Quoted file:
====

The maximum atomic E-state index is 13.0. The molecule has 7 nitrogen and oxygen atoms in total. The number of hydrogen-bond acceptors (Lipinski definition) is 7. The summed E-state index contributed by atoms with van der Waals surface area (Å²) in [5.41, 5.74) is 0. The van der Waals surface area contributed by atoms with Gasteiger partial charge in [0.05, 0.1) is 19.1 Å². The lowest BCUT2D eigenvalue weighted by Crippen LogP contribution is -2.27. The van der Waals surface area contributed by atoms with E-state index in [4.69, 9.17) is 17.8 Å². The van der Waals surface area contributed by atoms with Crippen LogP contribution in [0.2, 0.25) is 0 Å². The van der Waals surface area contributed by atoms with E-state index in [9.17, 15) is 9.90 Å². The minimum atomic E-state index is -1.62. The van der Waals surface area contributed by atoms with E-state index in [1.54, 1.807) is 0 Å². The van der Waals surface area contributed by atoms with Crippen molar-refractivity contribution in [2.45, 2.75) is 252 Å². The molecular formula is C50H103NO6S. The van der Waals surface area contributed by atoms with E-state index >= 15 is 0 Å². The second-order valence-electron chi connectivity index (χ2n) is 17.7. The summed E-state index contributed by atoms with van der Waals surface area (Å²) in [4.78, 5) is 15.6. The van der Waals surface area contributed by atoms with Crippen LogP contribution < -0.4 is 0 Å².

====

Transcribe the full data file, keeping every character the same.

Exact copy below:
The maximum atomic E-state index is 13.0. The molecule has 7 nitrogen and oxygen atoms in total. The number of hydrogen-bond acceptors (Lipinski definition) is 7. The summed E-state index contributed by atoms with van der Waals surface area (Å²) in [5.41, 5.74) is 0. The van der Waals surface area contributed by atoms with Gasteiger partial charge in [0.05, 0.1) is 19.1 Å². The lowest BCUT2D eigenvalue weighted by Crippen LogP contribution is -2.27. The van der Waals surface area contributed by atoms with E-state index in [4.69, 9.17) is 17.8 Å². The van der Waals surface area contributed by atoms with Crippen LogP contribution in [0.2, 0.25) is 0 Å². The van der Waals surface area contributed by atoms with E-state index in [9.17, 15) is 9.90 Å². The minimum atomic E-state index is -1.62. The van der Waals surface area contributed by atoms with E-state index in [1.54, 1.807) is 0 Å². The van der Waals surface area contributed by atoms with Crippen molar-refractivity contribution in [2.45, 2.75) is 252 Å². The molecular formula is C50H103NO6S. The van der Waals surface area contributed by atoms with E-state index >= 15 is 0 Å². The second-order valence-electron chi connectivity index (χ2n) is 17.7. The summed E-state index contributed by atoms with van der Waals surface area (Å²) in [4.78, 5) is 15.6. The van der Waals surface area contributed by atoms with Crippen LogP contribution < -0.4 is 0 Å².